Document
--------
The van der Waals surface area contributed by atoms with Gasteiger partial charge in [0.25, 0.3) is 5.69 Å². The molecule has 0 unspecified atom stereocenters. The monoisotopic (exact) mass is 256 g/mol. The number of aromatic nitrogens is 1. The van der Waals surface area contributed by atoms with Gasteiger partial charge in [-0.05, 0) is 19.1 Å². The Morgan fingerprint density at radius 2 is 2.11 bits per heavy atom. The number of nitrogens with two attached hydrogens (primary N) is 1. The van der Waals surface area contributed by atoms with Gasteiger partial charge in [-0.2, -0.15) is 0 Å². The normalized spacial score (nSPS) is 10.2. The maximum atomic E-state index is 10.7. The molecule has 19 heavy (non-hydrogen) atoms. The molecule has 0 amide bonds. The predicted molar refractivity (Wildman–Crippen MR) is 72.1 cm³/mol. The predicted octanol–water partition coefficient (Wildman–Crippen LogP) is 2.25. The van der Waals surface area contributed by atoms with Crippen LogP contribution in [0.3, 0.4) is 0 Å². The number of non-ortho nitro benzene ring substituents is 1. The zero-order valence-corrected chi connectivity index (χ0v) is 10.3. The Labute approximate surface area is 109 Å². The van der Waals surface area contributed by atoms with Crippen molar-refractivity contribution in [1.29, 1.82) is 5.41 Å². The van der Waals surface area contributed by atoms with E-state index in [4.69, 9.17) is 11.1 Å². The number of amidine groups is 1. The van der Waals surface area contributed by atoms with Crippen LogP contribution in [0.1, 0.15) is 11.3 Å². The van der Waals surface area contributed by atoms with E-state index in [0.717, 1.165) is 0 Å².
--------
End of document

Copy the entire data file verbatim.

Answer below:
The van der Waals surface area contributed by atoms with Gasteiger partial charge in [0.25, 0.3) is 5.69 Å². The molecule has 0 unspecified atom stereocenters. The monoisotopic (exact) mass is 256 g/mol. The number of aromatic nitrogens is 1. The van der Waals surface area contributed by atoms with Gasteiger partial charge in [-0.05, 0) is 19.1 Å². The Morgan fingerprint density at radius 2 is 2.11 bits per heavy atom. The number of nitrogens with two attached hydrogens (primary N) is 1. The van der Waals surface area contributed by atoms with Gasteiger partial charge in [-0.2, -0.15) is 0 Å². The normalized spacial score (nSPS) is 10.2. The maximum atomic E-state index is 10.7. The molecule has 19 heavy (non-hydrogen) atoms. The molecule has 0 amide bonds. The predicted molar refractivity (Wildman–Crippen MR) is 72.1 cm³/mol. The predicted octanol–water partition coefficient (Wildman–Crippen LogP) is 2.25. The van der Waals surface area contributed by atoms with Crippen LogP contribution in [0.3, 0.4) is 0 Å². The number of non-ortho nitro benzene ring substituents is 1. The zero-order valence-corrected chi connectivity index (χ0v) is 10.3. The Labute approximate surface area is 109 Å². The van der Waals surface area contributed by atoms with Crippen molar-refractivity contribution in [1.29, 1.82) is 5.41 Å². The van der Waals surface area contributed by atoms with E-state index in [4.69, 9.17) is 11.1 Å². The number of amidine groups is 1. The van der Waals surface area contributed by atoms with Crippen LogP contribution in [0.1, 0.15) is 11.3 Å². The van der Waals surface area contributed by atoms with E-state index in [0.717, 1.165) is 0 Å².